Tuesday, January 24, 2012

The Undaunted Wu Dang

Director: Sha Sun
Starring: Quan Lin, Yuwen Li , Yali Tang

The People's Republic of China were late commers to the Kung Fu film fray. Their initial entry was 1981's The Shaolin Temple which featured the film debut of an eighteen year old Jet Li. It was a huge hit and started a whole slew of period martial arts films from the "homeland". Plotwise, these films were for the most part, retreads of the previous decades' kung fu epics that were produced in Hong Kong and Taiwan. There was very little originality going on here. On the positive side however, there were actual China countryside locations which gave these films a certain majestic sweep that had largely been absent in the previous decades' city lensed releases. This combined with the use of actual martial artists (Wushu experts, all) managed to give these epics a very different and welcomed vibe to what fans at the time were accustomed to. This film, 1985's Undaunted Wu Dang is one of their best.

The story is simplicity itself and all too familiar to long time fans of the genre. Mean, nasty Japanese Judo experts visit China and challenge the local's best fighters to a tournament. The Japanese win handily until a revered Wu Dang master steps up and defeats them. This doesn't sit well, so the Japanese fighters later ambush and poison our hero (not the most gracious of losers, are they?). His lone daughter seeking revenge (naturally)  heads to the mountains to visit her uncle, another Wu Dang master who lives a hermit like existence. After teaching her some vital tricks of the trade, our heroine heads back to challenge the Japanese and lay a Wu Dang smackdown on their Judo asses.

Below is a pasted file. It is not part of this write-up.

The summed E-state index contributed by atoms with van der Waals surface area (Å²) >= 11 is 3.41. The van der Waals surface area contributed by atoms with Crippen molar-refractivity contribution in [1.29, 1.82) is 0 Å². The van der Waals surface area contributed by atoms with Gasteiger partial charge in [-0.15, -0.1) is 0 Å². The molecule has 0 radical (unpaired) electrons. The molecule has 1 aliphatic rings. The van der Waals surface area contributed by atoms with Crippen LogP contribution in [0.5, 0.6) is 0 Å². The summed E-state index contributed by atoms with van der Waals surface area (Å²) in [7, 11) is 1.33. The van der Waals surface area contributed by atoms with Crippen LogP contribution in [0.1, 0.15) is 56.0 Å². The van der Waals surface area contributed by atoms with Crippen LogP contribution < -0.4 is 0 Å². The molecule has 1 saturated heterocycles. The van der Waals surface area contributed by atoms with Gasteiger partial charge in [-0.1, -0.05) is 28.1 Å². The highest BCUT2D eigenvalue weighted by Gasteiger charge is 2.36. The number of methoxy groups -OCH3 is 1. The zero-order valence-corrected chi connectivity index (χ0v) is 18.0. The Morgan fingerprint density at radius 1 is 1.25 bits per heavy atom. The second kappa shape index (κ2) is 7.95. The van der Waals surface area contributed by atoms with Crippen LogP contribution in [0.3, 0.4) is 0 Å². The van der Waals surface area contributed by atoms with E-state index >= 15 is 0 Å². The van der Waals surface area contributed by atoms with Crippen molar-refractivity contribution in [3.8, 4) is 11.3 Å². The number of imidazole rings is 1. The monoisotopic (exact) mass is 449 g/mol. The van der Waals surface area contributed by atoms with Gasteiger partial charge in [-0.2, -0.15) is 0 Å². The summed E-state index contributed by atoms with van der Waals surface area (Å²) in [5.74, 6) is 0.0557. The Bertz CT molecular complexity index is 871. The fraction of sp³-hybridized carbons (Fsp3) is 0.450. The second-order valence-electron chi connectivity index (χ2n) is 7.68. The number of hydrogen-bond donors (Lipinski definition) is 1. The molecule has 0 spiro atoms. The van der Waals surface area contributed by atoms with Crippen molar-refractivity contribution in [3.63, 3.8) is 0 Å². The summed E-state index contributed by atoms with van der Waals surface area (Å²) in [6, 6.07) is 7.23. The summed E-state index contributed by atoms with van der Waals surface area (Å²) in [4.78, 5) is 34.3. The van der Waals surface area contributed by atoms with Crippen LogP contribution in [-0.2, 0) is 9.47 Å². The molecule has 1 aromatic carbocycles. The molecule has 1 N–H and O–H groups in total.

Director Sha Sun keeps things noteably subdued, here (and thankfully minus the comedic scenes that peppered several early Mainland productions). Everybody is quite stoic and even the Japanese baddies keep things for the most part low key (contrast this with the over the top presentations in so many Hong Kong bashers of the early 70s). While this is a refreshing change of pace, I'm not sure I'd want this as the norm for my kung fu movie viewing. Part of my love for this genre is it's over the top presentation, both in the actors/characters as well as in the often extreme action and violence. The underplaying of the roles causes the actors to seem arguably less personable. The fact that most of them were martial artisits first and actors second likely contributed to this as well. It is overcome however by some truly unbelievable displays of wushu combat. The flips, twists, punches and kicks on display here are absolutely mind blowing. The fight sequences look much more fluid and less choreographed than what I have come accustomed to seeing. Watching what these wushu artists are able to accomplish so effortlessly with their bodies is a humbling experience.

Overall, Undaunted Wu Dang with it's authentic period detail. magnificent mountainous scenery and mesmerizing displays of wushu style martial arts comes highly recommended to jaded kung fu film fans. I personally may not actually prefer this to the best of the  stage bound Shaw Bros. epics, but I'll definitely take it over the likes of Crouching Tiger Hidden Dragon any day of the week!

                                                             *** / ****

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